The United States Congress passed the Driver's Privacy Protection Act in 1994 ("Driver's Privacy Protection Act," n.d.). This precluded anyone from obtaining anybody's personal information from the Department of Motor Vehicles, et al, without their prior permission. Bardo had acquired Schaeffer's address from that source through a private investigator.

In 2007, a prison inmate plunged a knife into Bardo 11 times, but he survived ("Robert John Bardo," n.d.).

On ABC's 20/20 (Muir & Robach, 2019), Bardo, from prison via telephone, expressed how he thinks of Schaeffer every day, but did not allude to U2, The Joshua Tree CD, or the song "Exit." He now states, that back then "...I was blaming others...." including Schaeffer. And, further, "...I was insecure and frustrated...." He added that he learned much from the surviving Schaeffers' interviews regarding his murder of their daughter, and admitted his responsibility for, and guilt over, it. DeGroot (2019, November 26) reminds us that he now draws portraits of celebrities, including Schaeffer's, which are offered for sale.


1. Different sources utilize various dates U2 was formed. What I quoted is the earliest. Hawksley (1998, p. 326) uses 1977, as does Wilson (1996, p. 925) and Durchholz (1996, p. 703) employs 1978.

2. U2 started out under other monikers. For instance, Hawksley (1998, p. 326) avers that U2 began as a band called Feedback. Rees & Crampton (1991, p. 539) explain that they started out as Feedback, then changed their title to the The Hype, thereafter becoming known as U2. McGee (2008, p. 14) states that they became U2 in March of 1978.

3. "Bono Vox," shortened to "Bono," derived his soubriquet from a suggestion by musical comrade Gavin Friday. Bonovox, in Latin, means good voice, and Bono Vox was also the name of a store peddling hearing aids in his neighborhood (Radio X, 2020).

4. "The Edge" is a stage name for David Evans ("The Edge," n.d.).

5. Bipolar disorder would not be accurate as a diagnosis of Robert Bardo because he wasn't known to have mood swings and probably couldn't have excelled scholastically if he had such a disorder. Mayo Clinic (n.d.) asseverates that one would have to be: distractible, overly upbeat, very energetic or agitated, extremely confident and felicitous, loquacious, a risky decision maker, one who eschews sleep, and has thoughts that "race." Overall, that just wasn't Bardo's psychological profile. See note 6 for further clarification.

6. The Diagnostic and Statistical Manual of Mental Disorders, Fifth Edition, or DSM-5 (2013), by the American Psychiatric Association (APA), now defines the illness a schizophrenic suffers from under one rubric, minus subtypes (like paranoid), as a heterogeneous condition (unlike the DSM-III [1987], earlier employed to diagnose Bardo), characterized by some of the new criteria. Please see: APA, Highlights of Changes from DSM-IV-TR to DSM-5 (2013, pp. 2-3).

7. Notwithstanding, J.D. Salinger was aghast at how his The Catcher in the Rye novel affected Mark Chapman, John Hinckley and Robert Bardo. In fact, "Salinger...a pacifist...disliked violence and controversy. He didn't want...celebrity...." Nashe (n.d.). The book's main character, Holden Caulfield, was Salinger's alter ego which he created while fighting internal strifes and the enemy in World War II. His book was "...a catharsis...confession, purging, prayer, and enlightenment, in a voice so distinct that it would alter American culture" (Slawenski, 2011).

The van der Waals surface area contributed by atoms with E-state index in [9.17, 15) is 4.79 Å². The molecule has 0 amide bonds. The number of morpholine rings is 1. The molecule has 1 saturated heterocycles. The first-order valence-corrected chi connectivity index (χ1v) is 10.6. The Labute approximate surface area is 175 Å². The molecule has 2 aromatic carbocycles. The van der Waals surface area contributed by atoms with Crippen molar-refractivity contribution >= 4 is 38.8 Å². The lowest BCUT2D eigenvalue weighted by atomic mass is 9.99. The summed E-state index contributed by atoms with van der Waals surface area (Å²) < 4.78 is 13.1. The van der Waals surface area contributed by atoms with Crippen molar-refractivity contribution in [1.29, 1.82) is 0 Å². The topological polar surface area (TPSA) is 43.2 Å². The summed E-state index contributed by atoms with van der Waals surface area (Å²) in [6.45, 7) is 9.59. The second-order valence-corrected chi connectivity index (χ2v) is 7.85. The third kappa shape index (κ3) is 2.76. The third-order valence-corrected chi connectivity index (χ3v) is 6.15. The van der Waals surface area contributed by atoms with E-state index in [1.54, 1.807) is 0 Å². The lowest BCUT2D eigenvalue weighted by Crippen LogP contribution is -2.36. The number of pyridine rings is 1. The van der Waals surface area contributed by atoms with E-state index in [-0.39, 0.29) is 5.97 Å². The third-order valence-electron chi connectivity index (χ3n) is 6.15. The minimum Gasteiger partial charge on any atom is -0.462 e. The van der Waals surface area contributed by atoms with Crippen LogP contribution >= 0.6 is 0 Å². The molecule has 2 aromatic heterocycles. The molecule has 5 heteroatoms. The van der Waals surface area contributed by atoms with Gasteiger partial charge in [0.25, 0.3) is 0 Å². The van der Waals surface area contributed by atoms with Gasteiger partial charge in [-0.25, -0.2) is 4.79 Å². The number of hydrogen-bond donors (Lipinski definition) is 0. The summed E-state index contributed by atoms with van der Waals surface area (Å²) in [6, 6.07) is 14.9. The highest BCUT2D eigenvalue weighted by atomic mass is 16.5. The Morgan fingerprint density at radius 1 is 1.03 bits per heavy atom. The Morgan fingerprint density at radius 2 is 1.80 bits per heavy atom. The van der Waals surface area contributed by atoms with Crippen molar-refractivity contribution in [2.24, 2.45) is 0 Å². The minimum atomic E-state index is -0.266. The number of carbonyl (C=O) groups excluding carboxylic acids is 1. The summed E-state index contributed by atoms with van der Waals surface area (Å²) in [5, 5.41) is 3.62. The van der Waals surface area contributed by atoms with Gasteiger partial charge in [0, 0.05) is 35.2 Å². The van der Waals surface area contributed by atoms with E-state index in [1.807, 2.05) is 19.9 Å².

8. Two of eight stages of epigenetic development adumbrated by Erik Erikson (1977) apply to Robert Bardo (Stages Five and Six), and one to Holden Caulfield (Stage Five).

Five. - Puberty and Adolescence (12-18 years) - Identity versus Role Diffusion, and peer relations, to eschew conflict, brings fidelity; and Six. - Young Adulthood (18-40 years) - Intimacy versus Isolation, and Love Relations, avoiding conflict, brings love.

9. Eugen Bleuler, according to psychologist Gary R. VandenBos (2015), was the one who first provided a psychological definition for the term "ambivalence" (p. 44), originally terming it "affective ambivalence." VandenBos explains that Bleuler also coined the term "schizophrenia" (p. 938).

10. Psychologist Daniel Goleman, Ph.D. (1989), states that psychiatrist Park Dietz examined 5,000 letters by delusional people, noticing that 800 of those individuals who wrote them endeavored to personally approach the celebrity. The average is around one in eight who write letters make such an approach. A quarter of those stalking one public entity pursue another person in the public eye.

11. Prosecutor Marcia Clark may have harbored tendentiousness toward psychiatrist Park Dietz when she cross examined him. After all, Clark has no qualms about speaking of her 1980 involvement with The Church of Scientology (Galloway, 2016), known to be antagonistic toward psychiatrists.

12. A reaction formation, according to psychiatrists and psychoanalysts Elizabeth L. Auchincloss and Eslee Samberg (2012), is a psychological defense mechanism, where "...content is turned into its opposite so as to transform intolerable thoughts, feelings, or impulses into more acceptable or desirable ones...." (p. 217). They add that it can obscure aggression and develop one's conscience. This was prevalent in the personality of Bono.

13. Norman Mailer declared that the reason he cultivated such a fascination for Gary Gilmore was "...because he embodied...themes I've been living with...." (Merrill, 1992, p. 141).

14. Lyrics to "Exit" from Kokkoris (2017) were expurgated, therefore I employed those listed from Genius (2019) and Song Meanings (2002), deciding, via personal listening, who had the most accurate reading of any line. Commentary from Kokkoris, in my words, is included under each stanza, but I analyzed the last four stanzas and the lines "At the howling wind" (X 2), which she didn't list, and therefore didn't comment on.